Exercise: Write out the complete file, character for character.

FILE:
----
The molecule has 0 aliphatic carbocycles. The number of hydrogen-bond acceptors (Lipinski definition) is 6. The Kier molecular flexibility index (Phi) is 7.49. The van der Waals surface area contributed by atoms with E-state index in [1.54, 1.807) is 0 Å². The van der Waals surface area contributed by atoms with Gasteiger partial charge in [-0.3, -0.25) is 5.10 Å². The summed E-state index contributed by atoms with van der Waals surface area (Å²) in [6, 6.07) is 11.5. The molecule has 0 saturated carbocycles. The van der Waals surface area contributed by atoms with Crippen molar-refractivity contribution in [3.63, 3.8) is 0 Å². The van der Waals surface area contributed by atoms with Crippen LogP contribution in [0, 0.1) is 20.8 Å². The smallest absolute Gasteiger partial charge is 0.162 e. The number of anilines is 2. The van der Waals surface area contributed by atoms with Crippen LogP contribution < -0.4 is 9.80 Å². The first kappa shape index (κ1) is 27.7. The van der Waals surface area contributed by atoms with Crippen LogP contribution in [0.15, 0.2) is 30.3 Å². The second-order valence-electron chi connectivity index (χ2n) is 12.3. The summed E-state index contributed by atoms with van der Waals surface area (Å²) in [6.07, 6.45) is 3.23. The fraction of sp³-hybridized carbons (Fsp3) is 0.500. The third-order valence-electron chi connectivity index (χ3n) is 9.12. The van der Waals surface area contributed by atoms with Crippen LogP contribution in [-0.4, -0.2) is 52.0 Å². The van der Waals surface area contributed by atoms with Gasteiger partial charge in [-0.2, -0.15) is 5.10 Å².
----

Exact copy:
The molecule has 0 aliphatic carbocycles. The number of hydrogen-bond acceptors (Lipinski definition) is 6. The Kier molecular flexibility index (Phi) is 7.49. The van der Waals surface area contributed by atoms with E-state index in [1.54, 1.807) is 0 Å². The van der Waals surface area contributed by atoms with Gasteiger partial charge in [-0.3, -0.25) is 5.10 Å². The summed E-state index contributed by atoms with van der Waals surface area (Å²) in [6, 6.07) is 11.5. The molecule has 0 saturated carbocycles. The van der Waals surface area contributed by atoms with Crippen molar-refractivity contribution in [3.63, 3.8) is 0 Å². The van der Waals surface area contributed by atoms with Crippen LogP contribution in [0, 0.1) is 20.8 Å². The smallest absolute Gasteiger partial charge is 0.162 e. The number of anilines is 2. The van der Waals surface area contributed by atoms with Crippen LogP contribution < -0.4 is 9.80 Å². The first kappa shape index (κ1) is 27.7. The van der Waals surface area contributed by atoms with Crippen LogP contribution in [0.15, 0.2) is 30.3 Å². The second-order valence-electron chi connectivity index (χ2n) is 12.3. The summed E-state index contributed by atoms with van der Waals surface area (Å²) in [6.07, 6.45) is 3.23. The fraction of sp³-hybridized carbons (Fsp3) is 0.500. The third-order valence-electron chi connectivity index (χ3n) is 9.12. The van der Waals surface area contributed by atoms with Crippen LogP contribution in [-0.4, -0.2) is 52.0 Å². The van der Waals surface area contributed by atoms with Gasteiger partial charge in [-0.2, -0.15) is 5.10 Å².